Creating Inclusive Corporate Meetings: Prioritizing Accessibility for All

Key Considerations for Inclusive Meeting Planning

The Americans with Disabilities Act (ADA) is an important law protecting the rights of people with disabilities, as well as preventing discrimination against them.

It’s an important rule for meeting and event organizers to understand, as it means you must take the necessary steps to accommodate disabilities in your meetings to ensure they’re inclusive and can be attended by everyone who wants or needs to come.

Before you organize your next event, let’s take a look at some of the key ADA considerations to make sure your meeting is safe, compliant, and inclusive for everyone.

Offer support for hearing-impaired attendees 

Deaf and hard-of-hearing attendees are often overlooked in event planning, meaning they can struggle to get the maximum value out of your event or feel excluded from certain activities.

Think holistically about the needs of your hearing-impaired attendees by considering what they might need throughout the event. This includes closed captioning for video feeds, sign language interpreters (either provided by your organization or allowing attendees to bring their own at no additional cost), or assistive listening devices, such as hearing loops or FM systems, that transmit sound directly to hearing aids or headphones.

Another consideration is your seating arrangements. If an attendee is hard of hearing, they may prefer to sit at the front of the venue close to the presenters, or near a speaker to help them avoid background noise.

Choose accessible venues

Accessibility should always be a consideration when making your event venue selection. This includes things like wheelchair ramps, elevators, accessible restrooms, accessible parking, and suitably wide doorways to allow access to mobility equipment, such as scooters or wheelchairs.

For visually impaired or blind attendees, ensure there are suitable railings around the venue, and that signs and important information are available in braille. Ahead of the event, check that the lighting is sufficient for navigating around the venue, and that there are no trip hazards, such as cables or uneven flooring.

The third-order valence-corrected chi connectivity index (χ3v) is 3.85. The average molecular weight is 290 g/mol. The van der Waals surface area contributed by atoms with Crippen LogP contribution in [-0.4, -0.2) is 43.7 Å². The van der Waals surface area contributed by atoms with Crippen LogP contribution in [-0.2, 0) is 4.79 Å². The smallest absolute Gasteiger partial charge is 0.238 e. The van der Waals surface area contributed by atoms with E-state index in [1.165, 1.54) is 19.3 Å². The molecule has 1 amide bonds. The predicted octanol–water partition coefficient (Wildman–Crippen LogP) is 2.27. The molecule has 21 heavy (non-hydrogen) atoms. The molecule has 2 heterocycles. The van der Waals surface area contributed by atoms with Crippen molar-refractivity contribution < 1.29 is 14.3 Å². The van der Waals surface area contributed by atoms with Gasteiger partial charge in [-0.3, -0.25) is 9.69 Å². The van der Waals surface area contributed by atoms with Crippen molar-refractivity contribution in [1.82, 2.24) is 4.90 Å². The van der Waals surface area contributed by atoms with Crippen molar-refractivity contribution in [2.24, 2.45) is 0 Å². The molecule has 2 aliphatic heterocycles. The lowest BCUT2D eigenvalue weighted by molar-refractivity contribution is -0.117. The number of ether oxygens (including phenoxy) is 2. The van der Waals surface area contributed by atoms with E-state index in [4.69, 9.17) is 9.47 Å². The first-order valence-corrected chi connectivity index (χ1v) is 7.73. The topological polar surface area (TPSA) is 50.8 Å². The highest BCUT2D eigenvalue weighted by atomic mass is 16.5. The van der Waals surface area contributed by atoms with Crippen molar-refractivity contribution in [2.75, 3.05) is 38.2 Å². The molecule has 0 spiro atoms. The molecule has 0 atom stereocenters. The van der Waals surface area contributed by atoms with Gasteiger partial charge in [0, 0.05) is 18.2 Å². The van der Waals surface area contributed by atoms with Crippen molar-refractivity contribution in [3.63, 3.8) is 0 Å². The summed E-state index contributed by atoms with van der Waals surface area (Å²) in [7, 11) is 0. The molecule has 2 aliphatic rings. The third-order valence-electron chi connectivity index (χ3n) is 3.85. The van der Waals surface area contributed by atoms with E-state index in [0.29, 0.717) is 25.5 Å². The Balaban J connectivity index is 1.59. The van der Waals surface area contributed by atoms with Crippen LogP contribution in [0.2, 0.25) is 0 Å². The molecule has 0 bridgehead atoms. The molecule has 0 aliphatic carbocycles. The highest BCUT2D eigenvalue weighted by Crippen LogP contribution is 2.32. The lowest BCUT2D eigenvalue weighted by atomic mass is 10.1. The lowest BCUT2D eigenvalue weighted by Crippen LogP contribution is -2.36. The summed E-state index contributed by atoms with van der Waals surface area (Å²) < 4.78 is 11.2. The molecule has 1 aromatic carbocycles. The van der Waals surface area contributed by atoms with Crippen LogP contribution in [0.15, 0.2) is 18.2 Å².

Many venues are becoming more aware of attendees with sensory sensitivities who may need quiet spaces to take a break from noise, crowds, and busy environments. A designated room to allow attendees to take a breather will help accommodate these guests, and providing earplugs or noise-canceling headphones will help you go the extra mile.

Provide content or trigger warnings

Think carefully about whether the content of your event, or any of the specific sessions, contains topics some could find sensitive or triggering. “Triggering topics” can vary greatly, but could include discussions around health (including mental health), politics, current affairs, crime, violence, or graphic content.

It’s better to include a trigger warning that isn’t needed than to not include one and hope for the best, so err on the side of caution if you believe your event’s content could veer into triggering territory. This will likely mean carefully reviewing all event materials, including presentations, talk tracks, and printed materials, to ensure that attendees are aware of any potentially sensitive content.

These content warnings should be provided ahead of the event, such as on the registration page or in your event promotion emails, as well as on the day before any sessions your attendees could find triggering, giving them the option to step out if they prefer not to be exposed to certain topics.

Comply with all ADA regulations

All event organizers in the US must adhere to ADA regulations to avoid falling foul of the law and to offer attendees an inclusive, enjoyable, and safe event experience.

The ADA website provides a comprehensive overview of everything an event organizer will need to consider, but the key areas to think about before your next event include:

  • ADA scope – The ADA applies to all events and venues that are open to the public, including conferences and trade shows
  • Accessibility requirements – Event organizers must ensure that events are accessible to people with disabilities by providing reasonable accommodations, which may involve making physical modifications to the event space
  • Venue selection – Event organizers must select venues that are accessible to people with disabilities
  • Attendee communication – Promotional materials, signup forms, and event signage must be accessible to people with disabilities, whether this is ensuring web content is compatible with screen readers, providing printed materials in braille, or including closed captions on video content
  • Service animals – Event organizers must allow people with disabilities to bring their service animals into events, such as medical alert dogs or guide dogs

For more practical advice on adhering to the ADA’s guidelines, take a look at the MPI’s ADA guide for meeting and event planning.

If you’re looking for help adhering to ADA guidelines for your next event or meeting, help is at hand!

We have 20+ years of experience organizing ADA-compliant events for companies throughout America, so our team of meeting professionals would love to help you get it right.

Contact us today to find out how we can help.

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